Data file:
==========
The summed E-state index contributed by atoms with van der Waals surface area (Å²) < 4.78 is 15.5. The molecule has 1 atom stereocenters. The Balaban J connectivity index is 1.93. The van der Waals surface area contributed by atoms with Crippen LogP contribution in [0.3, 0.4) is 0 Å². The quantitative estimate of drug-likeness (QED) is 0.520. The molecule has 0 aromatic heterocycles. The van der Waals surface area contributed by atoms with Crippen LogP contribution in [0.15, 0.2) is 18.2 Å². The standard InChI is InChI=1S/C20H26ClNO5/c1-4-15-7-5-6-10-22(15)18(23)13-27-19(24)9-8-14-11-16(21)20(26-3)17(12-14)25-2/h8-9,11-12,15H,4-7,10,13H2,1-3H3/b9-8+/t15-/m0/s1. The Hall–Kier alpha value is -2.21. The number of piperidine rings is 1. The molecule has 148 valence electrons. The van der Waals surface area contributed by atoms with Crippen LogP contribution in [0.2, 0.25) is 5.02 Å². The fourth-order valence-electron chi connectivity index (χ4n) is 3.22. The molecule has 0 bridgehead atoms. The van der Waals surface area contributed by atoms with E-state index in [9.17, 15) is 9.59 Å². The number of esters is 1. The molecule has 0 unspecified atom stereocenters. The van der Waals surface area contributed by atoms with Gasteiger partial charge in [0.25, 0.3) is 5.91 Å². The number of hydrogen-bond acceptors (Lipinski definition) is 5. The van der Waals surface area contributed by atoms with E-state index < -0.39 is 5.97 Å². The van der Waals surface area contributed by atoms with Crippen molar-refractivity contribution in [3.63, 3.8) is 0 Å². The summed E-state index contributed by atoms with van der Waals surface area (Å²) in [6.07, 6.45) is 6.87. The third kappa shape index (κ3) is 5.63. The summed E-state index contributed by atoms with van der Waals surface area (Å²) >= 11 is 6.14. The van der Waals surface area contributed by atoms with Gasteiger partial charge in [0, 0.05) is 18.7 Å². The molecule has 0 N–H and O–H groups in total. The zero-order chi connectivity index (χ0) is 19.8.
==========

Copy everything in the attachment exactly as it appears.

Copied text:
The summed E-state index contributed by atoms with van der Waals surface area (Å²) < 4.78 is 15.5. The molecule has 1 atom stereocenters. The Balaban J connectivity index is 1.93. The van der Waals surface area contributed by atoms with Crippen LogP contribution in [0.3, 0.4) is 0 Å². The quantitative estimate of drug-likeness (QED) is 0.520. The molecule has 0 aromatic heterocycles. The van der Waals surface area contributed by atoms with Crippen LogP contribution in [0.15, 0.2) is 18.2 Å². The standard InChI is InChI=1S/C20H26ClNO5/c1-4-15-7-5-6-10-22(15)18(23)13-27-19(24)9-8-14-11-16(21)20(26-3)17(12-14)25-2/h8-9,11-12,15H,4-7,10,13H2,1-3H3/b9-8+/t15-/m0/s1. The Hall–Kier alpha value is -2.21. The number of piperidine rings is 1. The molecule has 148 valence electrons. The van der Waals surface area contributed by atoms with Crippen LogP contribution in [0.2, 0.25) is 5.02 Å². The fourth-order valence-electron chi connectivity index (χ4n) is 3.22. The molecule has 0 bridgehead atoms. The van der Waals surface area contributed by atoms with E-state index in [9.17, 15) is 9.59 Å². The number of esters is 1. The molecule has 0 unspecified atom stereocenters. The van der Waals surface area contributed by atoms with Gasteiger partial charge in [0.25, 0.3) is 5.91 Å². The number of hydrogen-bond acceptors (Lipinski definition) is 5. The van der Waals surface area contributed by atoms with E-state index < -0.39 is 5.97 Å². The van der Waals surface area contributed by atoms with Crippen molar-refractivity contribution in [3.63, 3.8) is 0 Å². The summed E-state index contributed by atoms with van der Waals surface area (Å²) in [6.07, 6.45) is 6.87. The third kappa shape index (κ3) is 5.63. The summed E-state index contributed by atoms with van der Waals surface area (Å²) >= 11 is 6.14. The van der Waals surface area contributed by atoms with Gasteiger partial charge in [0, 0.05) is 18.7 Å². The molecule has 0 N–H and O–H groups in total. The zero-order chi connectivity index (χ0) is 19.8.